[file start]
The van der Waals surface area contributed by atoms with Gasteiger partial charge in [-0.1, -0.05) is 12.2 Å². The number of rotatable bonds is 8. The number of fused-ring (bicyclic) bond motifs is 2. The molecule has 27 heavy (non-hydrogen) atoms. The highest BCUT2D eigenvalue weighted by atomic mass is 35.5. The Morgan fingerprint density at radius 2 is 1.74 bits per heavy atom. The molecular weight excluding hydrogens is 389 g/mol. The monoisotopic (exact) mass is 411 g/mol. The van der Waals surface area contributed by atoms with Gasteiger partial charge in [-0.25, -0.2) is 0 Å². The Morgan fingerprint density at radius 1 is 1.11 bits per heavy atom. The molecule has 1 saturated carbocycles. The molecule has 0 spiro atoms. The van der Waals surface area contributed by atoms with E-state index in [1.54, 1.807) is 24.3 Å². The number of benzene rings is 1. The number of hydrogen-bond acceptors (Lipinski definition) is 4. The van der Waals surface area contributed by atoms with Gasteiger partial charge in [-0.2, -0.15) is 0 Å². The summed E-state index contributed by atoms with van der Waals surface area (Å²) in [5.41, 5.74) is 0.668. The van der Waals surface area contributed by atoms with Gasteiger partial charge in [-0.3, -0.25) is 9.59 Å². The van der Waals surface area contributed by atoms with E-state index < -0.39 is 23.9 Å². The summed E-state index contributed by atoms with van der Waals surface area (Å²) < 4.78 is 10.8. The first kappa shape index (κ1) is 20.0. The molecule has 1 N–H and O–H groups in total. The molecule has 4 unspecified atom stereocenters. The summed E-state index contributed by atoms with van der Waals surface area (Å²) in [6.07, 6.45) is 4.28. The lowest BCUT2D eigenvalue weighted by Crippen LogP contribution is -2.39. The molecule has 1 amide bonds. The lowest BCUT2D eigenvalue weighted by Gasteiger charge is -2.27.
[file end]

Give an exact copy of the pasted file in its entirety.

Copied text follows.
The van der Waals surface area contributed by atoms with Gasteiger partial charge in [-0.1, -0.05) is 12.2 Å². The number of rotatable bonds is 8. The number of fused-ring (bicyclic) bond motifs is 2. The molecule has 27 heavy (non-hydrogen) atoms. The highest BCUT2D eigenvalue weighted by atomic mass is 35.5. The Morgan fingerprint density at radius 2 is 1.74 bits per heavy atom. The molecular weight excluding hydrogens is 389 g/mol. The monoisotopic (exact) mass is 411 g/mol. The van der Waals surface area contributed by atoms with Gasteiger partial charge in [-0.25, -0.2) is 0 Å². The Morgan fingerprint density at radius 1 is 1.11 bits per heavy atom. The molecule has 1 saturated carbocycles. The molecule has 0 spiro atoms. The van der Waals surface area contributed by atoms with E-state index in [1.54, 1.807) is 24.3 Å². The number of benzene rings is 1. The number of hydrogen-bond acceptors (Lipinski definition) is 4. The van der Waals surface area contributed by atoms with Gasteiger partial charge in [-0.2, -0.15) is 0 Å². The summed E-state index contributed by atoms with van der Waals surface area (Å²) in [5.41, 5.74) is 0.668. The van der Waals surface area contributed by atoms with Gasteiger partial charge in [-0.3, -0.25) is 9.59 Å². The van der Waals surface area contributed by atoms with E-state index < -0.39 is 23.9 Å². The summed E-state index contributed by atoms with van der Waals surface area (Å²) < 4.78 is 10.8. The first kappa shape index (κ1) is 20.0. The molecule has 1 N–H and O–H groups in total. The molecule has 4 unspecified atom stereocenters. The summed E-state index contributed by atoms with van der Waals surface area (Å²) in [6.07, 6.45) is 4.28. The lowest BCUT2D eigenvalue weighted by Crippen LogP contribution is -2.39. The molecule has 1 amide bonds. The lowest BCUT2D eigenvalue weighted by Gasteiger charge is -2.27.